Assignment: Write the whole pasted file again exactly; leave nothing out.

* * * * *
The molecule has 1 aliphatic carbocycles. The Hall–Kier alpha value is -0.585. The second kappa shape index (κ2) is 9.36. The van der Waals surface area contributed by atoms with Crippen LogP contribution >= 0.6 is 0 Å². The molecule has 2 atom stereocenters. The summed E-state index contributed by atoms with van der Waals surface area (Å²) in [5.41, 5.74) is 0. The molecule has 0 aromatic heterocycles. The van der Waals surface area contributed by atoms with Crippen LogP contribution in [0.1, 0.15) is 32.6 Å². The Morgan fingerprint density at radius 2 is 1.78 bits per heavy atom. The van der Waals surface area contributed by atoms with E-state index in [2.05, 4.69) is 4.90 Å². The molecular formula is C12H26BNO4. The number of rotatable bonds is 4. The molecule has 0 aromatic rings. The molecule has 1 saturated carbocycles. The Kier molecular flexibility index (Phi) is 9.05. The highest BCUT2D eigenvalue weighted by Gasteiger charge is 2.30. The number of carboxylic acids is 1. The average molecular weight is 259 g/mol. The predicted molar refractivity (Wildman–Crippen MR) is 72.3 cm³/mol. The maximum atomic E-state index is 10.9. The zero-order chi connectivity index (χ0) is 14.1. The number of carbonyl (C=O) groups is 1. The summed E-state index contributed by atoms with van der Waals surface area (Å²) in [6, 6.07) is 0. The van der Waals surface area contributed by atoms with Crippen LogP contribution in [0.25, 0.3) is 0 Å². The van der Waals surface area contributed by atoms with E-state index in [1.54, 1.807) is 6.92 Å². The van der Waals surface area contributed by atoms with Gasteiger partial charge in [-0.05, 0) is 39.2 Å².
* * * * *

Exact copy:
The molecule has 1 aliphatic carbocycles. The Hall–Kier alpha value is -0.585. The second kappa shape index (κ2) is 9.36. The van der Waals surface area contributed by atoms with Crippen LogP contribution >= 0.6 is 0 Å². The molecule has 2 atom stereocenters. The summed E-state index contributed by atoms with van der Waals surface area (Å²) in [5.41, 5.74) is 0. The molecule has 0 aromatic heterocycles. The van der Waals surface area contributed by atoms with Crippen LogP contribution in [0.1, 0.15) is 32.6 Å². The Morgan fingerprint density at radius 2 is 1.78 bits per heavy atom. The van der Waals surface area contributed by atoms with E-state index in [2.05, 4.69) is 4.90 Å². The molecular formula is C12H26BNO4. The number of rotatable bonds is 4. The molecule has 0 aromatic rings. The molecule has 1 saturated carbocycles. The Kier molecular flexibility index (Phi) is 9.05. The highest BCUT2D eigenvalue weighted by Gasteiger charge is 2.30. The number of carboxylic acids is 1. The average molecular weight is 259 g/mol. The predicted molar refractivity (Wildman–Crippen MR) is 72.3 cm³/mol. The maximum atomic E-state index is 10.9. The zero-order chi connectivity index (χ0) is 14.1. The number of carbonyl (C=O) groups is 1. The summed E-state index contributed by atoms with van der Waals surface area (Å²) in [6, 6.07) is 0. The van der Waals surface area contributed by atoms with Crippen LogP contribution in [0.25, 0.3) is 0 Å². The van der Waals surface area contributed by atoms with E-state index in [1.54, 1.807) is 6.92 Å². The van der Waals surface area contributed by atoms with Gasteiger partial charge in [-0.05, 0) is 39.2 Å².